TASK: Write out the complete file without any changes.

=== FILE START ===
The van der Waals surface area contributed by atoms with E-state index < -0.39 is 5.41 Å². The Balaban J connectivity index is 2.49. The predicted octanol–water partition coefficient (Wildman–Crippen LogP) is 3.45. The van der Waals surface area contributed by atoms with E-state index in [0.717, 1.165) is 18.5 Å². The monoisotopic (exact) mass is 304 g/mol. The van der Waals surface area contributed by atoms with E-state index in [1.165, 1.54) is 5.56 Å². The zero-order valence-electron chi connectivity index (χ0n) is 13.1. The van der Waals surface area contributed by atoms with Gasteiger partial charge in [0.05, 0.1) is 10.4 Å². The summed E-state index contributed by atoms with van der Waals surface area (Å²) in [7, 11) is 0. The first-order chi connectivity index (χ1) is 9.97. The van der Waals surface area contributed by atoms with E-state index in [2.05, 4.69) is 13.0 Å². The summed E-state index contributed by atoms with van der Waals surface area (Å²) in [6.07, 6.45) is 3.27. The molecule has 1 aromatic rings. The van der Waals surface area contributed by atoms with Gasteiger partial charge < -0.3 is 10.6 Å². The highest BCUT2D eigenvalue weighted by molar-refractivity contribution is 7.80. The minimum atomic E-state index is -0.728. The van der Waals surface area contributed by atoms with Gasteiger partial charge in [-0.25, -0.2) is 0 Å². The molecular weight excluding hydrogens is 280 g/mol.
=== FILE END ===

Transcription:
The van der Waals surface area contributed by atoms with E-state index < -0.39 is 5.41 Å². The Balaban J connectivity index is 2.49. The predicted octanol–water partition coefficient (Wildman–Crippen LogP) is 3.45. The van der Waals surface area contributed by atoms with E-state index in [0.717, 1.165) is 18.5 Å². The monoisotopic (exact) mass is 304 g/mol. The van der Waals surface area contributed by atoms with E-state index in [1.165, 1.54) is 5.56 Å². The zero-order valence-electron chi connectivity index (χ0n) is 13.1. The van der Waals surface area contributed by atoms with Gasteiger partial charge in [0.05, 0.1) is 10.4 Å². The summed E-state index contributed by atoms with van der Waals surface area (Å²) in [7, 11) is 0. The first-order chi connectivity index (χ1) is 9.97. The van der Waals surface area contributed by atoms with E-state index in [2.05, 4.69) is 13.0 Å². The summed E-state index contributed by atoms with van der Waals surface area (Å²) in [6.07, 6.45) is 3.27. The molecule has 1 aromatic rings. The van der Waals surface area contributed by atoms with Gasteiger partial charge < -0.3 is 10.6 Å². The highest BCUT2D eigenvalue weighted by molar-refractivity contribution is 7.80. The minimum atomic E-state index is -0.728. The van der Waals surface area contributed by atoms with Gasteiger partial charge in [-0.25, -0.2) is 0 Å². The molecular weight excluding hydrogens is 280 g/mol.